What is Drought?
A drought is a prolonged period of shortages in the water supply, whether rain or snow fall, surface water, or groundwater. Drought represents a change in distribution of water in the natural water cycle. Drought can result in a shortage of water for basic human needs, agriculture, industry, and to sustain the environment and animals and plants living in it. It impacts wildlands such as forests and grasslands, aquifers (groundwater), and surface water sources.
How long does drought last?
A drought can last for months or years or may be declared after as few as 15 days. What is considered a drought depends on the typical climate of the region.
Drought in New Mexico
New Mexico has the lowest water to land ratio of all 50 states. Water scarcity and shortage is an issue with which many New Mexicans are familiar. Drought can heavily affect the 121,697 square miles and the people who live in NM.
Drought occurrence in the desert southwest may have a different appearance and subsequently different health consequences compared to drought in a historically wetter state.
Drought and Health
Drought can strongly affect our lives because water is such an important part of our daily activities. We need water to grow the food we eat, for drinking, bathing, and cleaning. When we don't have enough water for these activities because of a drought, people's health and wellbeing will be affected. Possible health implications of drought include:
- Reduced drinking water quality and quantity and stress on water infrastructure systems
- Impacts on air quality
- Increase in dust and allergen exposure
- Increase in number of wildfires and smoke exposure
- Decreased food production leading to malnutrition
- Changes in vector (insect) borne disease patterns
- Stress or anxiety related to potential economic losses caused by drought.
Drought preparedness planning and response involves many entities including: public health professionals and stakeholders, water resource agencies, water utilities, land owners and community members, local and state governments, emergency managers, and others. Learn about community planning for drought and mitigating health effects during drought conditions in the Resources and Links section below.
Drought and Private Wells
Community water systems have drought plans and management strategies (access to alternative safe water resources) to enable them to maintain supply for their customers during drought conditions. Private well owners who maintain their own water supply do not have these resources or infrastructure. Twenty percent of New Mexicans rely on private well water as their primary drinking water source. Wells whose depth to water is near the water table, are at increased risk of running dry during droughts. During drought, when not being replenished by precipitation, the water table falls and may fall below the level of a well completion depth. This can be made worse when groundwater pumping, or mining, increases. If you live in a drought prone area and have a private well, follow these tips to help protect your well and respond should drought occur:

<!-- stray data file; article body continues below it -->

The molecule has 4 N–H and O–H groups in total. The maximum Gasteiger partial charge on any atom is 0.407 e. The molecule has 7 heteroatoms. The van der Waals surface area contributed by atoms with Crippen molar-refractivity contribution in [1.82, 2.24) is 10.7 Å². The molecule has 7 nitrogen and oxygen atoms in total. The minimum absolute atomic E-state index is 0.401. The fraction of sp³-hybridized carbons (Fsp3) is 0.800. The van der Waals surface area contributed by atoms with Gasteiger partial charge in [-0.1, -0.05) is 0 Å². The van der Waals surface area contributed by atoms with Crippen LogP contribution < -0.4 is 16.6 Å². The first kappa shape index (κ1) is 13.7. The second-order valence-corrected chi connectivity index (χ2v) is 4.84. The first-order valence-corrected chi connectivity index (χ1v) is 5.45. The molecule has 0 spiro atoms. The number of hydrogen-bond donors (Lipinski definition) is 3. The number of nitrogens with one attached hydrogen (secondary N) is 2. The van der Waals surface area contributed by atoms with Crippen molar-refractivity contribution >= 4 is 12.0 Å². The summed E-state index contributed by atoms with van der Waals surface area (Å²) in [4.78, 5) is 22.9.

- Maintaining your private well will help it withstand the stress of drought.
- Be familiar with, and document well components should they need replacement.
- Drought can increase the concentration of groundwater constituents (chemicals) and change how groundwater and surface water interact. To determine if any changes in water quality have occurred test your well water regularly.
- Practice water conservation. Some suggestions include:
- Check for and repair leaking plumbing fixtures.
- Install water saving plumbing fixtures.
- Install drip irrigation and water-saving landscaping (xeriscaping)
- Install rain sensors or a rainwater harvesting system
- Spread out your water use over the day (dishwasher, washing machine, shower).
- Wash full loads in the dishwasher and the washing machine.
- Water lawns and plants during evening or early morning to reduce evaporation.
What to do if your well is affected by drought
This will depend on the conditions of the drought including severity (length) of the drought, if nearby wells are affected, if the well gone dry during past droughts.
Options may include: deepening the well, drilling a new well, or finding an alternate safe source of water such as water hauling. Consult a qualified well contractor to determine which solution may be most appropriate for your situation.
Drought and groundwater quality
During a drought, well water supplied by groundwater may contain higher levels of constituents present in the local geologic formation, which may degrade water quality. Drought may also change groundwater-surface water interactions which can result in changes in water quality. The best way to determine if any changes in water quality have occurred is to have your well water tested. Learn more about private wells testing on the Private Wells Testing page link below.